Not to fear-monger or be reactionary here, but a recent article in the online Oil & Gas Journal has me feeling a little uneasy. And a little depressed.
Earlier this year, Spanish oil firm Repsol SA began exploration off the northern coast of Cuba and is now reportedly set to tap a deep-water oil reservoir less than 80 miles from Key West. It will mark the first oil well in Cuba — with many more likely to follow.
Yet, while Cuba and Repsol are reportedly moving slowly and deliberately, the Journal reports that the U.S. has not taken the necessary steps to ease restrictions that would allow U.S. companies to respond should an accident occur.
This is important, the Journal notes, because a Cuban offshore oil spill would likely inflict more damage to U.S. fisheries and coastlines than the Deepwater Horizon incident because of heavy currents associated with the Gulfstream and Florida Straits, says William K. Reilly, co-chairman of the presidential commission that investigated the Deepwater incident and spill.
To make matters worse, Lee Hunt, a former president of the International Association of Drilling Contractors, claims that contractors in Cuba have had to scour worldwide markets to simply find parts. “They haven’t had access to the best and most recent versions of the equipment they’re using,” he told the Journal.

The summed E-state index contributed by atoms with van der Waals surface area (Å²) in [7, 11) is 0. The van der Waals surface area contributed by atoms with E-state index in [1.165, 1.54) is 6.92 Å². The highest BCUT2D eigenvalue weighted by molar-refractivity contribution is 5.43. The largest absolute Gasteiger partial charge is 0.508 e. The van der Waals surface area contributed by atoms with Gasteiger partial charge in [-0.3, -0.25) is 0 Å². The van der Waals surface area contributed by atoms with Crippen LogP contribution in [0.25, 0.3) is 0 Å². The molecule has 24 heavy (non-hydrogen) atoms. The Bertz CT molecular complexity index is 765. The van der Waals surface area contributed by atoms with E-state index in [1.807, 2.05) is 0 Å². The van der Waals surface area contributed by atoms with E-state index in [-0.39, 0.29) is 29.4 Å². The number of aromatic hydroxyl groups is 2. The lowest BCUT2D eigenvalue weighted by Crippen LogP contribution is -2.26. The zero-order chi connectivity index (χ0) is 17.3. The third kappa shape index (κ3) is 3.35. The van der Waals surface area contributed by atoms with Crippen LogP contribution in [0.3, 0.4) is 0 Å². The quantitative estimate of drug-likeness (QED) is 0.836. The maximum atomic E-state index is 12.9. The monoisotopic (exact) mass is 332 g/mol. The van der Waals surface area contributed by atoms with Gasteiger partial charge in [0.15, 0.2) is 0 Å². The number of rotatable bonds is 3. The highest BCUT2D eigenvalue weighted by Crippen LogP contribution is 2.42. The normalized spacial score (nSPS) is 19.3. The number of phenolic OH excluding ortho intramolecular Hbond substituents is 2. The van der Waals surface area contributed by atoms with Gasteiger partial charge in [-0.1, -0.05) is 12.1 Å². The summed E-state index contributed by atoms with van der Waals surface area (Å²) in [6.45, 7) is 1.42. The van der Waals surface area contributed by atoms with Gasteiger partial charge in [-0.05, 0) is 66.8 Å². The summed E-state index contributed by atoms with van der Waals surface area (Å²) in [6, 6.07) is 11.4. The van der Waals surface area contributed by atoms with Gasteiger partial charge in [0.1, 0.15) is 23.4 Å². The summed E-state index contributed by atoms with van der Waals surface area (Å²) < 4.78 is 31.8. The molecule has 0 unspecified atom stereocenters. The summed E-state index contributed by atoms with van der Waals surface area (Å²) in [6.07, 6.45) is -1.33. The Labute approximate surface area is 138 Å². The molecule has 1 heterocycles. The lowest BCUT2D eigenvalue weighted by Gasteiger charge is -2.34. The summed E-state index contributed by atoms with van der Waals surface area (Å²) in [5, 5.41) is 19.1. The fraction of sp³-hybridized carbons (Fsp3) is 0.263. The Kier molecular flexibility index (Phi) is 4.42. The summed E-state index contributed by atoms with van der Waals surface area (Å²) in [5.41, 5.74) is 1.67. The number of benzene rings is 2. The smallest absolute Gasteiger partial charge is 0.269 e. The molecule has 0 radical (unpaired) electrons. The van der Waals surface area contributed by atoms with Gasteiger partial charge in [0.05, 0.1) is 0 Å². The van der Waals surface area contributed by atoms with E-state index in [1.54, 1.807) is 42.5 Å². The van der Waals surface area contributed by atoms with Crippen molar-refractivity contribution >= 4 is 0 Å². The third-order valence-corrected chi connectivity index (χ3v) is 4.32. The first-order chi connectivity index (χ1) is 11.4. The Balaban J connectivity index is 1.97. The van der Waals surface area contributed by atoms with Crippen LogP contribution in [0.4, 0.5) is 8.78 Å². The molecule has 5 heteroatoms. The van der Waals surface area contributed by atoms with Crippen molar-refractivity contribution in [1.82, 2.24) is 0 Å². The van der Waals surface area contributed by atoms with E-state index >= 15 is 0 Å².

I have no doubt big business interests are in play here, and I suspect the crux of the issue is political, largely revolving around America’s 50-year embargo of Cuba.
No matter your position on that matter — and no matter your opinion of offshore drilling in general — the depressing part is that we American anglers seem to have no control or voice in any of this. The drilling is happening. Period. And our favorite pastime — and, more importantly, our cherished fish stocks and, in many cases, livelihoods— will simply be collateral damage should something terrible happen. It’s a lonely feeling.
How to deal with this? Who knows?
But Robert L. Muse, a Washington lawyer who specializes in U.S. laws relating to Cuba, suggests that the U.S. Department of Commerce’s Office of Foreign Asset Control should create a general license for spill response companies to work in Cuba.
“If our response to a spill off Cuba is going to be successful,” Muse tells the Journal, “it will need to harness both the U.S. government’s and the U.S. private sector’s capabilities.”
I am not a lawyer, nor a drilling expert or professional politician. I’m merely an average American who works hard, cherishes his freedom and loves to fish. And I’m praying that those making the decisions in these matters do so in the best overall interests of all Americans, as well as the fish that swim in our waters.